LaSalle Park Marina’s expansion risky business
With declining revenues and perhaps less demand, this plan will need some work
The most controversial report on the last round of Burlington’s committee meetings wasn’t even discussed. Before the meeting, it was deferred, likely until September.
LaSalle Park Marina Association (LPMA), a nonprofit organization created in 1981, operates a marina of 219 slips, and is protected by a floating wave break.
Strong storms in recent years have been causing damage to boats, leading to a decision to construct a permanent wave break. To fund it, LPMA says it needs to expand from 219 to 340 slips.
In May it asked council to send a letter of support for their $14 million project (including 30 per cent contingency) to the federal and provincial governments, hoping for $4 million each in grants from Ottawa and the province, and a $4M Infrastructure loan from Ontario.
At that meeting, LPMA asked for and received a city Joint Venture Loan to replace 60 finger docks. It had already secured a $109,000 federal infrastructure grant toward the cost, and needed $250,000, which they will repay at 2.25 per cent over 10 years — $29,197 annually.
The expansion is contentious. There were objections from Burlington Green and the Trumpeter Swan Coalition over the welfare of wintering endangered swans, water quality impairment, and construction length — about three years, off-season for boating. That means swans could be affected. Boaters worried about storm damage and insurance availability and cost. A boater told me the Burlington side of the bay suffers worse from storms than Hamilton marinas. Is that accurate?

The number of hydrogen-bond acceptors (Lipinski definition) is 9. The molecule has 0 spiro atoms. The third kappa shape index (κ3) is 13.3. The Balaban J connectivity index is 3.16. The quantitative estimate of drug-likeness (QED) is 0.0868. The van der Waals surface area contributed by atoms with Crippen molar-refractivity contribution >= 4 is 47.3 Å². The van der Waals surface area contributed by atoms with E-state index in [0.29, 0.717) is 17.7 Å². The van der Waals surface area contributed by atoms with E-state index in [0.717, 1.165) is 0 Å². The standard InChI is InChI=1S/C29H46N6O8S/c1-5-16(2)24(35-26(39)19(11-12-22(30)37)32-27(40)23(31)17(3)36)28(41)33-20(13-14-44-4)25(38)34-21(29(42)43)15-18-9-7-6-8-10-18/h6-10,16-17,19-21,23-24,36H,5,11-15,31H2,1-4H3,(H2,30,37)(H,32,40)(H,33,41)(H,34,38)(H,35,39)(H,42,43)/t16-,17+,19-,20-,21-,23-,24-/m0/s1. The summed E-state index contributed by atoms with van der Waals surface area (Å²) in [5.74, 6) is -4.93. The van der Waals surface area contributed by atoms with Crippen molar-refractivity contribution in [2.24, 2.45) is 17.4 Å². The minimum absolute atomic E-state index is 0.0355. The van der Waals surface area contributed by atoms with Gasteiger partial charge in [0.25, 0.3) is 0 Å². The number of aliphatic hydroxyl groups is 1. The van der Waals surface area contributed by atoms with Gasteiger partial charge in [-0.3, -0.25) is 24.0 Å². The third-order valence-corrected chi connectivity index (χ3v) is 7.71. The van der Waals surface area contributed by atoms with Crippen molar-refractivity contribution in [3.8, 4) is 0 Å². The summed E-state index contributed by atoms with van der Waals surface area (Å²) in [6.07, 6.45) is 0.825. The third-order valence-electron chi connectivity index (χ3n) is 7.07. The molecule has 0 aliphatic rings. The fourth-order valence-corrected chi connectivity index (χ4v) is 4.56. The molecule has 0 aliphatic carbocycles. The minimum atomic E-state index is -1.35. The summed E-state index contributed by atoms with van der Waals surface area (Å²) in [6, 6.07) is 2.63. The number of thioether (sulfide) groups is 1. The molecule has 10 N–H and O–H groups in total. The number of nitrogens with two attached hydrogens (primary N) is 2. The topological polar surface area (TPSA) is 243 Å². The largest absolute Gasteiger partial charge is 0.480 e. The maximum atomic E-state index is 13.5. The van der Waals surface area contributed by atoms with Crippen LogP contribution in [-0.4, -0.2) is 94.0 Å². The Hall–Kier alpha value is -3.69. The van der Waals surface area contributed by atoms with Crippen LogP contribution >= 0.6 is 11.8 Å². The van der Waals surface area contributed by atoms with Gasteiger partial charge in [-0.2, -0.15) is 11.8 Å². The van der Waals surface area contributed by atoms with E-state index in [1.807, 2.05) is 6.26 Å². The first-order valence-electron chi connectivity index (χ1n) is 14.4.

Subsequently a boater wrote that he has been unable to sell his slip, bought years ago, asking where’s the market for the new ones? Relaying that information elicited the most insulting email I have received in my years as a Spec columnist, from Councillor Rick Craven. I offered to reproduce his criticisms verbatim, but he declined.
All councillors except Marianne Meed Ward had voted to send a supportive letter. She wanted assurance from the finance department first that taxpayers would be protected if LPMA were to default. John Taylor supported the letter, saying he would not support expansion if it put taxpayers at risk. Well, it does. LPMA provided a business plan, but when it requested the letter, Finance had not had enough time to assess it. If there’s a department in City Hall that excels on all levels — budget preparation and tracking, accounting, and investing — it’s Finance. Its report for the July 11 meeting was withdrawn. LaSalle questioned it. It will be back later, along with a discussion on overall funding policies.
Based on that report, no responsible councillor could support the expansion. Finance reviewed LPMA’s 2011 to 2015 statements, which show steadily declining revenues, with general/administration cost at about 30 per cent of revenues.
The business plan projects much higher revenues, but omits several key expenses, including life cycle costs. It’s unknown yet whether icing will be a problem in the confined area.
Too many unknowns, with no contingency in the operating budget for any, and debt repayment would cost about 50 per cent of revenues for 25 years.
LPMA apparently does not qualify for an Infrastructure Ontario loan. It is counting on $9.4 million in grants, and would need a city Joint Venture ( JV) loan of $4.6 million. But JV loans require 10 per cent down of the total project cost — $14 million, meaning $1.4 million down — also excluded, and must be repaid in 10 years. They need 25 years. Finance warned that this amount could affect the city’s borrowing capacity.
Another issue is cash flow. Generally senior government grants are paid upon proof of “significant project completion”. That means the city would have to advance cash flow. Finance estimates the cost of lost interest on the $9.4 million for the city to do this at about $140,000 — essentially a “taxpayer contribution”.
Excluded, too, is the cost of detailed design, (about $350,000). LPMA has $356,372 in a fund for a new wave break replacement. Design costs would deplete it.
This will be an interesting discussion when the report comes back.